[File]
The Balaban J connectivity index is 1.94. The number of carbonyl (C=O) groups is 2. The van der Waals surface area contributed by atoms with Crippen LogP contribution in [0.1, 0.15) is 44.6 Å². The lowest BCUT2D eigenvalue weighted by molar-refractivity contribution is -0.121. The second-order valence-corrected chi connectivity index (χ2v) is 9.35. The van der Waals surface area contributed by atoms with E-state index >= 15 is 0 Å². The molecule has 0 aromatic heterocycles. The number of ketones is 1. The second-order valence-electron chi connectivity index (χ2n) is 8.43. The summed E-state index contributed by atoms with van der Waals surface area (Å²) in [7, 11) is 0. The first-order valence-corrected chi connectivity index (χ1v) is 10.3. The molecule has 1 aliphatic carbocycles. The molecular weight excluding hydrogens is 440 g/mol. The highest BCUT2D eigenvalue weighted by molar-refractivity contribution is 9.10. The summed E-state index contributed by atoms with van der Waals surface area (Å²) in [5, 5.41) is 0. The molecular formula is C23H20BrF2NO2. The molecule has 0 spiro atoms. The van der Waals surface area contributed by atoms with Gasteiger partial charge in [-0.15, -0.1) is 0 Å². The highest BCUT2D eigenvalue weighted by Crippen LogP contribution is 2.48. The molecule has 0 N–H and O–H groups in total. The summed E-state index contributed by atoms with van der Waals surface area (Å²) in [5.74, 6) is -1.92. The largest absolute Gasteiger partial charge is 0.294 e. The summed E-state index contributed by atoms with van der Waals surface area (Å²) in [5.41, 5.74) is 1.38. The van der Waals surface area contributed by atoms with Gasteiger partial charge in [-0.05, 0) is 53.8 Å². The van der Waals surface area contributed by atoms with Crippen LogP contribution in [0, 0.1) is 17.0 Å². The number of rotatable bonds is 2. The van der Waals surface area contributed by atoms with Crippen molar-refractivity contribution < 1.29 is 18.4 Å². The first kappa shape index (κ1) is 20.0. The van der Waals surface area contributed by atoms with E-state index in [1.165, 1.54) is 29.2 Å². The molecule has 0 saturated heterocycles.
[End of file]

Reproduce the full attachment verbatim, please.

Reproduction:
The Balaban J connectivity index is 1.94. The number of carbonyl (C=O) groups is 2. The van der Waals surface area contributed by atoms with Crippen LogP contribution in [0.1, 0.15) is 44.6 Å². The lowest BCUT2D eigenvalue weighted by molar-refractivity contribution is -0.121. The second-order valence-corrected chi connectivity index (χ2v) is 9.35. The van der Waals surface area contributed by atoms with E-state index >= 15 is 0 Å². The molecule has 0 aromatic heterocycles. The number of ketones is 1. The second-order valence-electron chi connectivity index (χ2n) is 8.43. The summed E-state index contributed by atoms with van der Waals surface area (Å²) in [7, 11) is 0. The first-order valence-corrected chi connectivity index (χ1v) is 10.3. The molecule has 1 aliphatic carbocycles. The molecular weight excluding hydrogens is 440 g/mol. The highest BCUT2D eigenvalue weighted by molar-refractivity contribution is 9.10. The summed E-state index contributed by atoms with van der Waals surface area (Å²) in [5, 5.41) is 0. The molecular formula is C23H20BrF2NO2. The molecule has 0 spiro atoms. The van der Waals surface area contributed by atoms with Gasteiger partial charge in [-0.15, -0.1) is 0 Å². The highest BCUT2D eigenvalue weighted by Crippen LogP contribution is 2.48. The molecule has 0 N–H and O–H groups in total. The summed E-state index contributed by atoms with van der Waals surface area (Å²) in [5.74, 6) is -1.92. The largest absolute Gasteiger partial charge is 0.294 e. The summed E-state index contributed by atoms with van der Waals surface area (Å²) in [5.41, 5.74) is 1.38. The van der Waals surface area contributed by atoms with Gasteiger partial charge in [-0.05, 0) is 53.8 Å². The van der Waals surface area contributed by atoms with Crippen LogP contribution in [0, 0.1) is 17.0 Å². The number of rotatable bonds is 2. The van der Waals surface area contributed by atoms with Crippen molar-refractivity contribution < 1.29 is 18.4 Å². The first kappa shape index (κ1) is 20.0. The van der Waals surface area contributed by atoms with E-state index in [1.165, 1.54) is 29.2 Å². The molecule has 0 saturated heterocycles.